News tagged with heart muscle

Related topics: heart · heart failure · heart attack · stem cells · heart disease

Mending broken hearts with cardiomyocyte molds

2.5 billion. That's approximately the number of times the human heart beats in 70 years. And sometimes during the course of its unrelenting contractions and relaxations, the heart muscle can no longer bear the strain.

Mar 13, 2018
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Controlling ceramides could help treat heart disease

Sanford Burnham Prebys Medical Discovery Institute (SBP) researchers have discovered that accumulation of a type of lipid (fat), known as ceramides, plays a crucial role in lipotoxic cardiomyopathy (LCM)—a heart condition ...

Mar 06, 2018
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Unlocking a cell's potential to regenerate the heart

Some organisms have a remarkable capacity for regenerating tissue. If a fish or salamander suffers heart damage, for instance, their cells are able to divide and successfully repair the injured organ. Imagine if you could ...

Mar 01, 2018
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Cardiac muscle

Cardiac muscle is a type of involuntary striated muscle found in the walls of the heart, specifically the myocardium. Cardiac muscle cells are known as cardiac myocytes (or cardiomyocytes). Cardiac muscle is one of three major types of muscle, the others being skeletal and smooth muscle. The cells that comprise cardiac muscle are sometimes seen as intermediate between these two other types in terms of appearance, structure, metabolism, excitation-coupling and mechanism of contraction. Cardiac muscle shares similarities with skeletal muscle with regard to its striated appearance and contraction, with both differing significantly from smooth muscle cells.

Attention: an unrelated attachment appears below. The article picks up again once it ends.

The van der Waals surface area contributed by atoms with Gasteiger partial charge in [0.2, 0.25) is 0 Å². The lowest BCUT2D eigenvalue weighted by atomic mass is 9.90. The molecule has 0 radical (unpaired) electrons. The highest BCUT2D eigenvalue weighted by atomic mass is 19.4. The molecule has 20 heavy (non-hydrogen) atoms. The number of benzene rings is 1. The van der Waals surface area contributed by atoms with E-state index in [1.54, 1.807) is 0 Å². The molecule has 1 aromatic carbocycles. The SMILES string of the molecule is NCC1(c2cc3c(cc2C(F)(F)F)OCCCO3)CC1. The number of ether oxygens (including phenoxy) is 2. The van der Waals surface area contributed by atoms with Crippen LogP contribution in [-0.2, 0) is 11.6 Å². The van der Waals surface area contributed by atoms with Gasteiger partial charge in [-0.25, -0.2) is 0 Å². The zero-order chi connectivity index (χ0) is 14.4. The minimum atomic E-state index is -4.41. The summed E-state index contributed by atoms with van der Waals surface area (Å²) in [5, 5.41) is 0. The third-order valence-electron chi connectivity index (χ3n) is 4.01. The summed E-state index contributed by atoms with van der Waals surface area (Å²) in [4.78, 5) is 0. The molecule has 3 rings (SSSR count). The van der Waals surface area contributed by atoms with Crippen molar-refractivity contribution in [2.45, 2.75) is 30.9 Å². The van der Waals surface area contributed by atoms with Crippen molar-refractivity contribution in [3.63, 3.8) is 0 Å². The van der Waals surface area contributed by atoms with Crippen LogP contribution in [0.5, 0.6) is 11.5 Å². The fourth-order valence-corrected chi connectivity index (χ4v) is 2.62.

Coordinated contraction of cardiac muscle cells in the heart propel blood from the atria and ventricles to the blood vessels of the circulatory system. Cardiac muscle cells, like all tissues in the body, rely on an ample blood supply to deliver oxygen and nutrients and to remove waste products such as carbon dioxide. The coronary arteries fulfill this function.

This text uses material from Wikipedia, licensed under CC BY-SA

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